While Ricky Kellum is an accomplished inshore fisherman for several species, he is considered "The Man" for specks in the New River and in the Intracoastal Waterway around Camp Lejeune and Sneads Ferry. A guide based in Jacksonville, Kellum spends the great deal of time on those waters and knows where the trout are, what they are eating and if they are feeding on a certain stage of the tide.

Kellum, the "Speckled Specialist," catches trout in the New River and its tributaries year-round, but the fishing is usually best in the fall and early winter when the water begins to cool. He said the cooling water triggers trout to feed and makes them easier to catch, and they're usually larger in the fall.

One particular morning, he launched from a private ramp in Jacksonville and was working downriver. His first stop was a spot he had to check, even if he didn't think it would be productive.

"I have caught trout even above (the US 17 Business bridge), and in some water that looked way too fresh, so unless I am headed for a specific school of fish or am working in a limited time, I stop and make a few casts at several key areas that produce with some regularity," said Kellum (910-330-2745). "Trout will follow food right on up the river or a creek into brackish water, so I try to go where they will. It has made for a few interesting days where we caught bass and trout at the same spot."

The first spot produced a small speck that Kellum inspected, admired and released.

"Man, I love to see them race off like that," he said.

Easing up to a point covered with reeds, Kellum instructed his fishermen to cast to the edge of the reeds and slowly twitch their baits - soft plastics on 1/8-ounce jigheads - back to the boat. A very slow current allowed Kellum to fish the lightest jighead possible so his bait, a white Storm shrimp dyed chartreuse, would look natural as it worked through the water column. It was a good combination too, as in only a few minutes he set the hook on the first trout.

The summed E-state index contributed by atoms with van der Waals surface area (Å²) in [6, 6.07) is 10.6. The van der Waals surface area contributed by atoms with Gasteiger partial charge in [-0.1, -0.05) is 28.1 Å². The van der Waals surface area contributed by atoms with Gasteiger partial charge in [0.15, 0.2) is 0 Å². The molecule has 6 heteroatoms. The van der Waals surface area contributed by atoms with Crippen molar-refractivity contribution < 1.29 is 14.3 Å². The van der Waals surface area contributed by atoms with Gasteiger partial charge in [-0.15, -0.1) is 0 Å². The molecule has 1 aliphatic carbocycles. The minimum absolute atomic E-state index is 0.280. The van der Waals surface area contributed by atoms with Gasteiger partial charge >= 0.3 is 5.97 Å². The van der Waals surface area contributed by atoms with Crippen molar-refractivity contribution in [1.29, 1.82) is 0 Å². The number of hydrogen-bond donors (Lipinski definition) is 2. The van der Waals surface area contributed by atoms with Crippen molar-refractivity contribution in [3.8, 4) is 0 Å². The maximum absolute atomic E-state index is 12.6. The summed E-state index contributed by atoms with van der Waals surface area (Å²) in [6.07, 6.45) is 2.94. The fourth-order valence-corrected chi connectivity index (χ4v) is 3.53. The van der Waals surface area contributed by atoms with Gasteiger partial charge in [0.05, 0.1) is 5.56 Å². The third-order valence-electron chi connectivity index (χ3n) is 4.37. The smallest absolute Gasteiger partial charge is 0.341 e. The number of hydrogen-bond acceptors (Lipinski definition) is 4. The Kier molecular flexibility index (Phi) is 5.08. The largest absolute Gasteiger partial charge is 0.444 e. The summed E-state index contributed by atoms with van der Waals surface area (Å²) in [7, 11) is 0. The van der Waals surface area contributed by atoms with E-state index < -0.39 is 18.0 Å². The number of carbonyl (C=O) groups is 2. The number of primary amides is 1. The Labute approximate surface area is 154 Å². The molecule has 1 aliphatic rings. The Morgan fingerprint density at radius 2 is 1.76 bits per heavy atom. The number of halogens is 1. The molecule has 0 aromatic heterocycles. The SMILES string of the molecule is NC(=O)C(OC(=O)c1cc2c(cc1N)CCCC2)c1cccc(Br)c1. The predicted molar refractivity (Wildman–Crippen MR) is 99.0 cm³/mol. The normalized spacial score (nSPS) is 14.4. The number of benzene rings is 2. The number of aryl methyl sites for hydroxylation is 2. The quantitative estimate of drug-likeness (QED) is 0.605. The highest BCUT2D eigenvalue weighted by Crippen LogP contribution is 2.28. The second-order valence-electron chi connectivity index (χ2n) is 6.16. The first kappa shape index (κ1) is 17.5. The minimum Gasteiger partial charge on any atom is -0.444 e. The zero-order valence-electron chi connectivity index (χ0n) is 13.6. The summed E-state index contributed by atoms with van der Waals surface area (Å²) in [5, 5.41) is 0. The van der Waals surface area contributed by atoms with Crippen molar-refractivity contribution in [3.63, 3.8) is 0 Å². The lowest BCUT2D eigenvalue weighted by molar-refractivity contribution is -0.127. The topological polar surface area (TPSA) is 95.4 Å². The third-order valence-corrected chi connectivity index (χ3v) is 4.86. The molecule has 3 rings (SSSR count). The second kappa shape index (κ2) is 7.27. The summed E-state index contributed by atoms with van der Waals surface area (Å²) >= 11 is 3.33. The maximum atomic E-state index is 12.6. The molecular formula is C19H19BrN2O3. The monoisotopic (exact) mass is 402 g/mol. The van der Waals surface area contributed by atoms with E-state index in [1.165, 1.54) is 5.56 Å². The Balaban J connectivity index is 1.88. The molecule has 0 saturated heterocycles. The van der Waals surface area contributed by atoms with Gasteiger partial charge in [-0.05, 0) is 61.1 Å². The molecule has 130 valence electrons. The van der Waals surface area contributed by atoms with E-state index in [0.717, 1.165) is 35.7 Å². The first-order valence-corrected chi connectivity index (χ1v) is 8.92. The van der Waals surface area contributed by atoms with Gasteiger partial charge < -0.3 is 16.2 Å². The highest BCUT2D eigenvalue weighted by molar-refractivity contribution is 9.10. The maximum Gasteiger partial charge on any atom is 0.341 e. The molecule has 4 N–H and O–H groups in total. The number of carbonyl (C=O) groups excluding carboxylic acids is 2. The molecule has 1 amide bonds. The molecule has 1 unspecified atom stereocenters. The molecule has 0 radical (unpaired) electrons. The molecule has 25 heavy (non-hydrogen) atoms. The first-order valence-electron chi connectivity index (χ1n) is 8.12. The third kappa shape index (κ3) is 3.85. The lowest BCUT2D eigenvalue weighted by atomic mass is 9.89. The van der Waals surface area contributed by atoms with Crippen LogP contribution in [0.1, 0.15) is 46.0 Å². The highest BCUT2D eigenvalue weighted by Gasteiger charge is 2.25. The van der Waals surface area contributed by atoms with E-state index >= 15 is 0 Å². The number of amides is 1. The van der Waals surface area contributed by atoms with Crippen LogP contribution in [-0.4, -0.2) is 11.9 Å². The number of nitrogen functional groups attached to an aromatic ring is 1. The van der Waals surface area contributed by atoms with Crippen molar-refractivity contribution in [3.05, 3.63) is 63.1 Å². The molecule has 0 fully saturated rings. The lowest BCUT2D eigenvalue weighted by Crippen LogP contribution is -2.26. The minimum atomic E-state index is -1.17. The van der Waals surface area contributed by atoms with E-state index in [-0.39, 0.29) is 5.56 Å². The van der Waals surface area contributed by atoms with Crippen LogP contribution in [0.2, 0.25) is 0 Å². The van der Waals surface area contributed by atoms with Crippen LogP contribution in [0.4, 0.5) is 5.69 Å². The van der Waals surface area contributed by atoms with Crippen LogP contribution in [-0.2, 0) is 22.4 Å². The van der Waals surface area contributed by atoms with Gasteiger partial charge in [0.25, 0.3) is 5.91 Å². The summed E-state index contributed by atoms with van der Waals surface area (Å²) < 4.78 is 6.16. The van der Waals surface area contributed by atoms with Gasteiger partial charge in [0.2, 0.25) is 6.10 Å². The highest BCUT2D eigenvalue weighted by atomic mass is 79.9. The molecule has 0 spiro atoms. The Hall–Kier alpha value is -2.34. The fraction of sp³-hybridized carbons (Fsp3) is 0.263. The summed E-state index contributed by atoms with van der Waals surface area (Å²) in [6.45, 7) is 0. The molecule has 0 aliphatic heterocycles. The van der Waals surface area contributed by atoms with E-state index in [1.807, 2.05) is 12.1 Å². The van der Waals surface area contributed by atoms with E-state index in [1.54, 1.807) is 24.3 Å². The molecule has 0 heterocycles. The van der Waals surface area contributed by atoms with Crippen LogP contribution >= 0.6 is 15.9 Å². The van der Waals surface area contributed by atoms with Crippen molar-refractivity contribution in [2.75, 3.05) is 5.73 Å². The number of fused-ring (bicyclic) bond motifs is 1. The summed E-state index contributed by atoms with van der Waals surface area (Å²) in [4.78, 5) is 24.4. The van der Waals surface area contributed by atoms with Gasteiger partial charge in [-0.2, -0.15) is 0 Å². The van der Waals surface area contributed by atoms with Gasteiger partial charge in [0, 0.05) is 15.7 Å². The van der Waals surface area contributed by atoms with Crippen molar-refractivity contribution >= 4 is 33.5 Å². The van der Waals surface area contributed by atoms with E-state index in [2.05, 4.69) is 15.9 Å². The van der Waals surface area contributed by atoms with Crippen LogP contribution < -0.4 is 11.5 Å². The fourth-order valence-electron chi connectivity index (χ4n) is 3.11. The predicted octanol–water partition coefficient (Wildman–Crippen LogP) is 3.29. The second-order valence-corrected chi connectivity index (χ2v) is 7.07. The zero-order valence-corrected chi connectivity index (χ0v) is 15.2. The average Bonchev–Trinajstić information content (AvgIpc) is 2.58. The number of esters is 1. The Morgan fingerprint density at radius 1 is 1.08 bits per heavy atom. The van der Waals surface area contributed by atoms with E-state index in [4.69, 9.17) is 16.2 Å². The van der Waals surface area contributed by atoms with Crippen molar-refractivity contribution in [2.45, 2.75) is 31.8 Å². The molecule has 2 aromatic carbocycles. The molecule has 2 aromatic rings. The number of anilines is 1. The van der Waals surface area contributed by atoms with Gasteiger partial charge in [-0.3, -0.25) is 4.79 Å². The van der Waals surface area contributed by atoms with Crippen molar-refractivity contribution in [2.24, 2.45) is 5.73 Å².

"I really like this color," Kellum said. "It, white or pink will usually catch trout in this river. However, I really believe this dyed chartreuse color is better than buying the shrimp in its chartreuse color. The colors are very close, but my experience has been the dyed one will catch more trout when fished side by side. I don't know why, but this is one of those things I have learned over the years not to question. It just works."

Kellum prefers shrimp imitations for specks and uses a Billy Bay Halo Shrimp and D.O.A. shrimp as well as a Storm bait. He uses all three styles in the same colors.

Kellum moved to a wide creek mouth farther down the river, cut his outboard and dropped the trolling motor before his boat had stopped gliding.

"In this creek, the trout could be anywhere," Kellum said. "The water is a little deeper over by the bank to our left, but there is some structure out near the middle that holds them, too. Make a few casts in any direction and move your casts around. I'll keep us moving along with the trolling motor, and if we find a school, we'll stop and fish them."

About a hundred yards into the creek, Kellum leaned back into a bent rod. This time it was a small flounder that was quickly released. The splash ring from Kellum's flounder going back was still spreading when Tim Ellis' rod bent over and began throbbing from a speck weighing a pound or so that wound up being released.